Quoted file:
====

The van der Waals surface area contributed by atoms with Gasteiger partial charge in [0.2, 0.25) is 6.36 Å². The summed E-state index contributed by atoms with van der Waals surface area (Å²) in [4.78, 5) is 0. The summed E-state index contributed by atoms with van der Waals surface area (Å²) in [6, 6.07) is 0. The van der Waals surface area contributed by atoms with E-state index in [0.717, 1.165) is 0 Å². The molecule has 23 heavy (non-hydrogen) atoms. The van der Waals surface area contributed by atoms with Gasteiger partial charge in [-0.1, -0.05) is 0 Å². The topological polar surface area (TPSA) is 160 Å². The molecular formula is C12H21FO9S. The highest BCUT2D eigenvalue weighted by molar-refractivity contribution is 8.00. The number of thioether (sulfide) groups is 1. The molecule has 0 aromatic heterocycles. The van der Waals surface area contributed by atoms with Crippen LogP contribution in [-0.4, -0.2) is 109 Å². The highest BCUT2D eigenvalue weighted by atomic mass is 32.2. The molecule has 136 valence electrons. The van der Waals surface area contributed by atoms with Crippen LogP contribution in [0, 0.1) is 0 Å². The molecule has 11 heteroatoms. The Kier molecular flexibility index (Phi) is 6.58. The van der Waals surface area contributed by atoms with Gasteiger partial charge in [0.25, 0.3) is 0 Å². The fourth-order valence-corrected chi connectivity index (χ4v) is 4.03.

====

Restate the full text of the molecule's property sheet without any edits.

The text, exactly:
The van der Waals surface area contributed by atoms with Gasteiger partial charge in [0.2, 0.25) is 6.36 Å². The summed E-state index contributed by atoms with van der Waals surface area (Å²) in [4.78, 5) is 0. The summed E-state index contributed by atoms with van der Waals surface area (Å²) in [6, 6.07) is 0. The van der Waals surface area contributed by atoms with E-state index in [0.717, 1.165) is 0 Å². The molecule has 23 heavy (non-hydrogen) atoms. The van der Waals surface area contributed by atoms with Gasteiger partial charge in [-0.1, -0.05) is 0 Å². The topological polar surface area (TPSA) is 160 Å². The molecular formula is C12H21FO9S. The highest BCUT2D eigenvalue weighted by molar-refractivity contribution is 8.00. The number of thioether (sulfide) groups is 1. The molecule has 0 aromatic heterocycles. The van der Waals surface area contributed by atoms with Crippen LogP contribution in [-0.4, -0.2) is 109 Å². The highest BCUT2D eigenvalue weighted by atomic mass is 32.2. The molecule has 136 valence electrons. The van der Waals surface area contributed by atoms with Crippen LogP contribution in [0, 0.1) is 0 Å². The molecule has 11 heteroatoms. The Kier molecular flexibility index (Phi) is 6.58. The van der Waals surface area contributed by atoms with Gasteiger partial charge in [0.25, 0.3) is 0 Å². The fourth-order valence-corrected chi connectivity index (χ4v) is 4.03.